In addition, the Pace Internationals believes that studying abroad should provide participants with a significant cultural as well as academic experience. Whether it is through a homestay living arrangement, an in-country internship or other planned cultural and social activities, your participant will be given an opportunity to interact with the peoples and cultures of their host country.
The Study Abroad team will with each participant to insure that their individual needs and concerns are addressed before, during and after their learning abroad experience. Whatever type of program your family member or friend has chosen, I hope that this information helps you understand their unique experience and helps you provide the support at home that your participant needs to enjoy a rich and profound experience abroad.
Please reach out to us with questions or concerns, big or small, regarding your student's studying abroad: firstname.lastname@example.org
Student identity resources
Student Identity Abroad
Pace Education Abroad recognizes and supports a diverse student population on its study abroad programs. Matters of personal identity can impact all students on a study abroad program. For some, it may be the first time you are a minority in your community. For others, you might notice that you are getting attention based on your identity either positive or negative. It is important to remember that you have control over your response to that attention.
We encourage you to do some research into social norms, cultural norms, and local practices before choosing and beginning your program. You will want to participate as much as possible in the host culture and should be prepared for the experience, which can be both personally challenging and rewarding. Please consult Education Abroad website as you consider and prepare for your experience abroad.
Keeping in Touch
Keeping in touch with family and friends is becoming easier as WiFi is more prevalent in international cities. You no longer need to spent a ton of money to call home or go to an internet café. Downloading apps on your smartphone is becoming an essential resource for travelers. Some apps that you will find yourself needing:
- Facebook Messenger
Money, money, money… It is an important component to your study abroad program to have all your money matters taken care of before departing. From contacting your banks, to creating a budget and obtaining local currency, this is a step you should begin as early as possible.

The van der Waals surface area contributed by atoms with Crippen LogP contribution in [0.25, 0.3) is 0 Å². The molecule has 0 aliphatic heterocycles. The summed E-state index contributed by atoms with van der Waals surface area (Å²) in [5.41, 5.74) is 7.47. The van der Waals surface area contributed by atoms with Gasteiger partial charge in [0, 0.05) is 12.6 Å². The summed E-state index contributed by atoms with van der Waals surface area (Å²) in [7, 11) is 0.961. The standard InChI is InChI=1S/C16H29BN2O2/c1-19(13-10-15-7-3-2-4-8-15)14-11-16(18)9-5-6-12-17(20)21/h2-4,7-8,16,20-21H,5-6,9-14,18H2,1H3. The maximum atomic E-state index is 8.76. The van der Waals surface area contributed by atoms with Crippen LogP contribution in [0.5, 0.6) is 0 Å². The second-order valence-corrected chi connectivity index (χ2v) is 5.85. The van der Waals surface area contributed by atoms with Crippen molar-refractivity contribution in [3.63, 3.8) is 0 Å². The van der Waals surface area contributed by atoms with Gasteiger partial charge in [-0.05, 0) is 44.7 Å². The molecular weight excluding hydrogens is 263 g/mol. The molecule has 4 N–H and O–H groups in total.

It is important to contact your banks to let them know you are traveling internationally and for how long. If you do not let your banks know, not only will you not be able to use your credit cards or debit cards, your accounts will be frozen. Unfreezing accounts take time, time in which you will not have any money available for you to use.
Creating a budget for yourself is essential to not running out of money abroad and having to call friends or family for additional funds. Below is a budget worksheet to help you stay on track with your money.
Taking your credit card abroad is very common and probably the easiest way to make a purchase. Be aware of interest rates and international charges. Some credit cards charge you a lot for a single purchase while others have no international transaction fees. Call your bank to find out what the international transaction fee is on your card. Please note: International cards vary by card, not by company. For example, some Chase cards have zero fees, while another may have a very large fee. Read the guidelines carefully before deciding on a card.
Make sure your credit card has a designated pin number. You will need a pin number to make any purchase. If you do not have a pin, or if you are unsure, a quick call to your bank will clear up any confusion.
Currency exchange rates can be high and the interest rate at many shops, especially near or in airports or train station, can really hurt your budget. You will generally receive the best exchange rate at your bank. You should being $100 to $200 dollars in the local currency with you. Some banks have the most popular currency, like Euros on hand, while others have to be ordered. This process can take up to 2 or 3 weeks so be sure to do this in advance. If and when you need more cash, an ATM is your best option, but again be aware of transaction fees. Not only will the bank whose ATM you are using charge you, your bank will most likely charge you as well.
Below are a list of international credit cards we suggest:
- Chase Sapphire Preferred® Card
- BankAmericard Travel Rewards® Credit Card
- Discover it® 12:12
- Wells Fargo Propel World American Express
- Citi ThankYou® Premier Card
- Capital One® Venture® Rewards Credit Card
- Capital One® Quicksilver® Cash Rewards Credit Card
- Capital One® Spark® Cash for Business (all Capital One cards have zero international transaction fees - these are our favorite)?